Non-probate assets can skip probate and go directly to your beneficiaries. Non--probate assets include all assets that you hold in a trust, as well as the proceeds from insurance policies and retirement accounts. Payable on Death and Transfer on Death accounts also avoid probate. In addition, all property that you own jointly will bypass probate. For example, if you own a home with your spouse, it won’t have to go through probate when you pass away. Instead, your spouse will become the sole owner of the home. California Probate and Trust, PC will help you determine which assets will go through probate and which ones won’t when making your last will and testament.
California law allows you to revoke or make changes to your will if you wish. If you want to revoke your will, you can cancel or destroy it. You also have the option of making a new will that contradicts the old will, or you can state that you are revoking your old will in your new will. If you prefer, you can change your existing will instead of revoking it and start over. R. Dustin McFarlane can make the changes on your behalf.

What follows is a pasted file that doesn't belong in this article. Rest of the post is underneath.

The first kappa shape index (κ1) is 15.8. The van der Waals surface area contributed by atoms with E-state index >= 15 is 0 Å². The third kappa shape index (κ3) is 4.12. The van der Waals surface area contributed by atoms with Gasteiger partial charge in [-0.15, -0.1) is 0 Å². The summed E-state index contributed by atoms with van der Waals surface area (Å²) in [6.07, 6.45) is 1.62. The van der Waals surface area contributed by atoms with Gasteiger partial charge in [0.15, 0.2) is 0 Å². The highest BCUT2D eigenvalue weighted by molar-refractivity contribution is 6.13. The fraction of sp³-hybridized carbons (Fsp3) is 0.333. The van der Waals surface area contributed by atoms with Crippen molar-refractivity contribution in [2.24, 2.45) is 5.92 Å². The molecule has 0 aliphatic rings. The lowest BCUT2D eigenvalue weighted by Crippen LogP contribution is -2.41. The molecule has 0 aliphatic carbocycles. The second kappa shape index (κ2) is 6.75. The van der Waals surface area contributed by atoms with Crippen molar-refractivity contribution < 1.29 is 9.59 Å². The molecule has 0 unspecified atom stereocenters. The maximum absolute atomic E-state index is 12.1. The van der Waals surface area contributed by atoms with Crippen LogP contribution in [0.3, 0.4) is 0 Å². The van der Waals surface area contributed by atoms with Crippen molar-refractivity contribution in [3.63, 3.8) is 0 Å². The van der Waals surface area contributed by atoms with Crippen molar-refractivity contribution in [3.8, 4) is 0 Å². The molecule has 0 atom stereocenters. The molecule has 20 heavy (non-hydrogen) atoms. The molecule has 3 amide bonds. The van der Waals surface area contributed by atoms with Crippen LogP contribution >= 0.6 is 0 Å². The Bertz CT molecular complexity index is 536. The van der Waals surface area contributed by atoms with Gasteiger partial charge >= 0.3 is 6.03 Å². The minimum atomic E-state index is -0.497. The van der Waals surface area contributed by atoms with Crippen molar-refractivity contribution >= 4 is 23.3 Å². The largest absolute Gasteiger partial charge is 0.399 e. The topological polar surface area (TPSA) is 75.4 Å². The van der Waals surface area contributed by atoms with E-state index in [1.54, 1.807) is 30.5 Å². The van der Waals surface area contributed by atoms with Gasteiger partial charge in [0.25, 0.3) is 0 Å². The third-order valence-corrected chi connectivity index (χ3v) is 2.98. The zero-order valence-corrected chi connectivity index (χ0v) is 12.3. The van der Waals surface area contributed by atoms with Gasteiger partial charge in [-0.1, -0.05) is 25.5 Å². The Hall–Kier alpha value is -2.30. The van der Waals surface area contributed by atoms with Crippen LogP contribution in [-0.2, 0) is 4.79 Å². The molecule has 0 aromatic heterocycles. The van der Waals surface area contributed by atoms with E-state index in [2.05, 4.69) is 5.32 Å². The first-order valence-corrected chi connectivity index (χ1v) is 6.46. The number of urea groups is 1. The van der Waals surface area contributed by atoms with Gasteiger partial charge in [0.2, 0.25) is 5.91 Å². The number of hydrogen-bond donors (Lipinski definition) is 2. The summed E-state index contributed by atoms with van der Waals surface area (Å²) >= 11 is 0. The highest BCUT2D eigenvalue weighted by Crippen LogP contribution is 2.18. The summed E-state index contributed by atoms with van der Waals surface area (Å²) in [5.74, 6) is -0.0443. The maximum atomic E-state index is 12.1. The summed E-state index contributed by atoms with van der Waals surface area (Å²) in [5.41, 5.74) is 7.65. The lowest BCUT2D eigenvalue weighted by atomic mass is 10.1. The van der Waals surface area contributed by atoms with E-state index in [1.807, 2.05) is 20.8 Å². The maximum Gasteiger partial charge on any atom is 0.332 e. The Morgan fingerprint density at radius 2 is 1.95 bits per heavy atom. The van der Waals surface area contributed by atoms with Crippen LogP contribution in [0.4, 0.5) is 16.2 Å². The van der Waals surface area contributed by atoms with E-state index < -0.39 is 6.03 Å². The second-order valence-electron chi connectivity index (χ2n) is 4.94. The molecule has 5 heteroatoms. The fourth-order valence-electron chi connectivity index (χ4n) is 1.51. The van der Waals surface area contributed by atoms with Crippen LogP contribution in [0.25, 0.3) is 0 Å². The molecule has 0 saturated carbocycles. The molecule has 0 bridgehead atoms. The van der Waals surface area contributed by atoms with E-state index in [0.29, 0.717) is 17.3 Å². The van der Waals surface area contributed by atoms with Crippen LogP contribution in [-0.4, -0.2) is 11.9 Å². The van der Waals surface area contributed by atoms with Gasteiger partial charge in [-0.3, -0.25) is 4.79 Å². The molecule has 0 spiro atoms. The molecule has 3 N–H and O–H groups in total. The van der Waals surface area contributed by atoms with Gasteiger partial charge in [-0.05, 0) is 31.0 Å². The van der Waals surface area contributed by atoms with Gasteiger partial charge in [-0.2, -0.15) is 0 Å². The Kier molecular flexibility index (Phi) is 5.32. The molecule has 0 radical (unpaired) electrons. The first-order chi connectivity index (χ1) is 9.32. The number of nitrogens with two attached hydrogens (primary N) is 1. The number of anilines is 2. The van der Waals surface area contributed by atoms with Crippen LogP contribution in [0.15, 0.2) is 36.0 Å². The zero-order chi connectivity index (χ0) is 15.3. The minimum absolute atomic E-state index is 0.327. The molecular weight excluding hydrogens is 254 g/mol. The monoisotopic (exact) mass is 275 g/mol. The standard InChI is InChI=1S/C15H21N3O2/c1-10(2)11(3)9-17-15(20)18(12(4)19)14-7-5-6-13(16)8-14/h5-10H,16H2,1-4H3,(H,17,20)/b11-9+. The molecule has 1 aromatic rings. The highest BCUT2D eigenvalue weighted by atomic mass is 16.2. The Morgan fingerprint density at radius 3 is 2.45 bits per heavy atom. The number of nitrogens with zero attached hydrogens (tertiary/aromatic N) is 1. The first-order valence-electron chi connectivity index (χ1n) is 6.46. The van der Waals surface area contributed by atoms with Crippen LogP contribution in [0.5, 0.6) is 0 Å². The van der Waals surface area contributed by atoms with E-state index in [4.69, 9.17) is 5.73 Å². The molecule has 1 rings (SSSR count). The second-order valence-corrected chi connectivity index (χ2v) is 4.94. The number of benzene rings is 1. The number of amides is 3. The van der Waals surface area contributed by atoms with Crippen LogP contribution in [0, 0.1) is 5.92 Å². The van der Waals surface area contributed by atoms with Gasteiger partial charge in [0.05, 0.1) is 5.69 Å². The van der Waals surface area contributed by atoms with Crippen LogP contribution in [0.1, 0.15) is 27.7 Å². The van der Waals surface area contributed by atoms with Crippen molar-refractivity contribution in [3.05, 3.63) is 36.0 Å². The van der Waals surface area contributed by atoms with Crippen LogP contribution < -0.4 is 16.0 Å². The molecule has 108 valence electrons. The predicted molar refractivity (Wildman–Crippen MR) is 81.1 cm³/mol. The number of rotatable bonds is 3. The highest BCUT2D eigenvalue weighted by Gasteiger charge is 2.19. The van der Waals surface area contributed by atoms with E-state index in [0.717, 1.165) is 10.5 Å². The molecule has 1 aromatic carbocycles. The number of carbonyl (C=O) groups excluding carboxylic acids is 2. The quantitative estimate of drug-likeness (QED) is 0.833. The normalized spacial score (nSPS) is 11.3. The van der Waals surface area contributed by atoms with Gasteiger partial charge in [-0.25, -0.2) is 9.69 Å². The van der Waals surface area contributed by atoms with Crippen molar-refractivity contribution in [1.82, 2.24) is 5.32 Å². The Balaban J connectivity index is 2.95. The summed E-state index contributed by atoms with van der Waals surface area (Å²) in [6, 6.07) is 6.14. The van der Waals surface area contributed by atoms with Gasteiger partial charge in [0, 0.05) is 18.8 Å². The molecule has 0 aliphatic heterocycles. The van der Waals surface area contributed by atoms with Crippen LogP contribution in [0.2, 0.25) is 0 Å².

Some people make oral or video wills, thinking that they are valid. The state only recognizes written wills, meaning wills that are handwritten or typed. After creating the will, you have to sign it. It also needs the signature of two witnesses. If you have only communicated your wishes with others, you must get it in writing, or you won’t have any control over how your property is distributed.